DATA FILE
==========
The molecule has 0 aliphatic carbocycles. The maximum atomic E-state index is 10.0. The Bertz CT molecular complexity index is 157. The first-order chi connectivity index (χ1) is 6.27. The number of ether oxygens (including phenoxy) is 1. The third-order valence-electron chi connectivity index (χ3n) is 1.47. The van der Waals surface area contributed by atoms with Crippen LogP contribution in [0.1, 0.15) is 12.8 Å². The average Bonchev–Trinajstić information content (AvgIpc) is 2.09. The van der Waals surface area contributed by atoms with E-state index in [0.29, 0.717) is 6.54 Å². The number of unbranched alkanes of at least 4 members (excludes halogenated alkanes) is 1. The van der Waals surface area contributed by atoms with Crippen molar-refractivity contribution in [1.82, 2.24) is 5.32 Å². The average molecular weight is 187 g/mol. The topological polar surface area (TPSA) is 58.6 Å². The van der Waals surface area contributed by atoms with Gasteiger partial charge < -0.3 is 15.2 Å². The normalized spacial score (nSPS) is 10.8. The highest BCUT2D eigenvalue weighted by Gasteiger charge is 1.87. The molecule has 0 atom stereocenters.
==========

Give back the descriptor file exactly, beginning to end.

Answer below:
The molecule has 0 aliphatic carbocycles. The maximum atomic E-state index is 10.0. The Bertz CT molecular complexity index is 157. The first-order chi connectivity index (χ1) is 6.27. The number of ether oxygens (including phenoxy) is 1. The third-order valence-electron chi connectivity index (χ3n) is 1.47. The van der Waals surface area contributed by atoms with Crippen LogP contribution in [0.1, 0.15) is 12.8 Å². The average Bonchev–Trinajstić information content (AvgIpc) is 2.09. The van der Waals surface area contributed by atoms with E-state index in [0.29, 0.717) is 6.54 Å². The number of unbranched alkanes of at least 4 members (excludes halogenated alkanes) is 1. The van der Waals surface area contributed by atoms with Crippen molar-refractivity contribution in [1.82, 2.24) is 5.32 Å². The average molecular weight is 187 g/mol. The topological polar surface area (TPSA) is 58.6 Å². The van der Waals surface area contributed by atoms with Gasteiger partial charge < -0.3 is 15.2 Å². The normalized spacial score (nSPS) is 10.8. The highest BCUT2D eigenvalue weighted by Gasteiger charge is 1.87. The molecule has 0 atom stereocenters.